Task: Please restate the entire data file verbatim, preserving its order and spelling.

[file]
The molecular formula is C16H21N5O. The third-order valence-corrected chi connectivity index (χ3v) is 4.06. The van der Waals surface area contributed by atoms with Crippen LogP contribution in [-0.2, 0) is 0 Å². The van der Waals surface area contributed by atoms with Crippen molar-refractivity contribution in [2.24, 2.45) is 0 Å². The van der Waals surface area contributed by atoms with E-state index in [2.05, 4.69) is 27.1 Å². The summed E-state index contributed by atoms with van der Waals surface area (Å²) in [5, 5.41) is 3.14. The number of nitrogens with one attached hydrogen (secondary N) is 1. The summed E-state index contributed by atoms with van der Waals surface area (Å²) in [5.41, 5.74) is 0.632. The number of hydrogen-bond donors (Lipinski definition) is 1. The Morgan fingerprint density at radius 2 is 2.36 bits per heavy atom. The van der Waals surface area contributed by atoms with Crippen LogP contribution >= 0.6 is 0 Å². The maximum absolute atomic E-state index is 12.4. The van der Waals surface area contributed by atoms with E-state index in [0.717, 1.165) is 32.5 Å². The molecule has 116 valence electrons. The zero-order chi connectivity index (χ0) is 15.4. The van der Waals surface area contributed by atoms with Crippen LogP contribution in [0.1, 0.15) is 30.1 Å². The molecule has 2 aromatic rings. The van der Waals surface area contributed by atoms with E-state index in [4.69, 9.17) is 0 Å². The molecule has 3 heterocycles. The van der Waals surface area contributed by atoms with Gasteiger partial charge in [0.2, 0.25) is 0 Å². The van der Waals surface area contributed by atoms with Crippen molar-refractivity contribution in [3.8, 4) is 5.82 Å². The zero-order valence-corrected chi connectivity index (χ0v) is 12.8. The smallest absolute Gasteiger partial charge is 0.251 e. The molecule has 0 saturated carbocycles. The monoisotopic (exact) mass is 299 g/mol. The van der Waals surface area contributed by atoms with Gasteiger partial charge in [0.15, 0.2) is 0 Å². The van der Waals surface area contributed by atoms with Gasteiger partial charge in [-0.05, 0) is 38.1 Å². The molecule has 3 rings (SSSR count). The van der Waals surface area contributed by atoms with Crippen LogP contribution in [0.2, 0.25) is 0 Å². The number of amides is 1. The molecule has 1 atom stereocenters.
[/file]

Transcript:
The molecular formula is C16H21N5O. The third-order valence-corrected chi connectivity index (χ3v) is 4.06. The van der Waals surface area contributed by atoms with Crippen LogP contribution in [-0.2, 0) is 0 Å². The van der Waals surface area contributed by atoms with Crippen molar-refractivity contribution in [2.24, 2.45) is 0 Å². The van der Waals surface area contributed by atoms with E-state index in [2.05, 4.69) is 27.1 Å². The summed E-state index contributed by atoms with van der Waals surface area (Å²) in [5, 5.41) is 3.14. The number of nitrogens with one attached hydrogen (secondary N) is 1. The summed E-state index contributed by atoms with van der Waals surface area (Å²) in [5.41, 5.74) is 0.632. The number of hydrogen-bond donors (Lipinski definition) is 1. The Morgan fingerprint density at radius 2 is 2.36 bits per heavy atom. The van der Waals surface area contributed by atoms with Crippen LogP contribution >= 0.6 is 0 Å². The maximum absolute atomic E-state index is 12.4. The van der Waals surface area contributed by atoms with E-state index in [0.717, 1.165) is 32.5 Å². The molecule has 116 valence electrons. The zero-order chi connectivity index (χ0) is 15.4. The van der Waals surface area contributed by atoms with Crippen LogP contribution in [0.1, 0.15) is 30.1 Å². The molecule has 2 aromatic rings. The van der Waals surface area contributed by atoms with E-state index in [4.69, 9.17) is 0 Å². The molecule has 3 heterocycles. The van der Waals surface area contributed by atoms with Gasteiger partial charge in [0.2, 0.25) is 0 Å². The van der Waals surface area contributed by atoms with Crippen molar-refractivity contribution in [3.8, 4) is 5.82 Å². The zero-order valence-corrected chi connectivity index (χ0v) is 12.8. The smallest absolute Gasteiger partial charge is 0.251 e. The molecule has 0 saturated carbocycles. The monoisotopic (exact) mass is 299 g/mol. The van der Waals surface area contributed by atoms with Gasteiger partial charge in [0.15, 0.2) is 0 Å². The van der Waals surface area contributed by atoms with Gasteiger partial charge in [-0.05, 0) is 38.1 Å². The molecule has 3 rings (SSSR count). The van der Waals surface area contributed by atoms with Crippen LogP contribution in [0.2, 0.25) is 0 Å². The number of amides is 1. The molecule has 1 atom stereocenters.